These poems map a private pilgrimage to nowhere—from the chair to the couch, the couch to the chair. These poems also map a public pilgrimage through the landscape of pandemic, from dire disaster to the hope for healing. They chronicle a year spent in lockdown in a small village just outside New York City.
Living amid the Coronavirus catastrophe has occasioned extraordinary outpourings of love over the past year. These poems recognize the public love of healthcare workers, front-line essential workers, people helping their sick and elderly neighbors and family members, school teachers ministering to students and their parents—all signs of our belief in the common good, as well as the many forms of private and personal love we practice—among them the uncountable emails, texts, social media posts, phone calls, and Zoom calls we share with our beloveds whom we are separated from, making ourselves present to them virtually when we cannot be present physically. These are but a few of the many forms love has taken—and continues to take—during these late days of pandemic.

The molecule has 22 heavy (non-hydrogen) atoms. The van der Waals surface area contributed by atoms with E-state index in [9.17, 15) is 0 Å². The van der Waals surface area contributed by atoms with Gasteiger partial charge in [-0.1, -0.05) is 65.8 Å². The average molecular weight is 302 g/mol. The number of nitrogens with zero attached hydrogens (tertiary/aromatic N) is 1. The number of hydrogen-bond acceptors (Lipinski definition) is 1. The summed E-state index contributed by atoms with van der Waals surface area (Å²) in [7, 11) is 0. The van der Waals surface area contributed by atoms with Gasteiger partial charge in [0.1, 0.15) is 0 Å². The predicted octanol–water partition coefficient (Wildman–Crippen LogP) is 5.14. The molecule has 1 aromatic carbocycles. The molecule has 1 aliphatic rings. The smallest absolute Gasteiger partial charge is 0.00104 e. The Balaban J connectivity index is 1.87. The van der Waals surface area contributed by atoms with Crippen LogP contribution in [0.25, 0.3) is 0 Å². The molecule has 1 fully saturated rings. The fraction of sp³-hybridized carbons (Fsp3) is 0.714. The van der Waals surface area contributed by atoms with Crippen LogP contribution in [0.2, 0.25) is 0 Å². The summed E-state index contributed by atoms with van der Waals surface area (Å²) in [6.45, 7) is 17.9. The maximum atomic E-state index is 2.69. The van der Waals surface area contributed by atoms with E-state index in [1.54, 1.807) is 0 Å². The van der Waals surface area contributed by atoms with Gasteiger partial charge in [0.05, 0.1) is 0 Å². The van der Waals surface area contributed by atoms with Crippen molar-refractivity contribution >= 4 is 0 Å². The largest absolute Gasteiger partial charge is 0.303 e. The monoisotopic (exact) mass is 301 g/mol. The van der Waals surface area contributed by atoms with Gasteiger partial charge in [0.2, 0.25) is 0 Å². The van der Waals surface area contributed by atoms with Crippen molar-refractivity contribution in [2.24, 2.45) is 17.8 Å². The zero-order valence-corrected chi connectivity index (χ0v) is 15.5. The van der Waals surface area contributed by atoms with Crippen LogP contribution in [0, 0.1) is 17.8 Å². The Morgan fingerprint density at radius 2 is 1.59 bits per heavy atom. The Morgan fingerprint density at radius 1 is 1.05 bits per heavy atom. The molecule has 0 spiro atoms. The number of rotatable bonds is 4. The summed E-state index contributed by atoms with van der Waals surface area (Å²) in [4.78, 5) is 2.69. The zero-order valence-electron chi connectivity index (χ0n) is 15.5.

The title of the book, Love in the Time of Coronavirus, is borrowed from Gabriel Garcia Marquez’s luminous novel, Love in the Time of Cholera, about the enduring power of love in the face of time and deadly circumstance. This book of poems goes beyond Marquez's primary focus on romantic attachment to consider love in its many forms. As with Marquez's novel, the poems remind us that love flourishes even, and perhaps especially, during times of extremity, when the reality of mortality becomes palpable to us and we begin to see life in the context of eternity. It is then that love becomes the most powerful antidote we have to human suffering.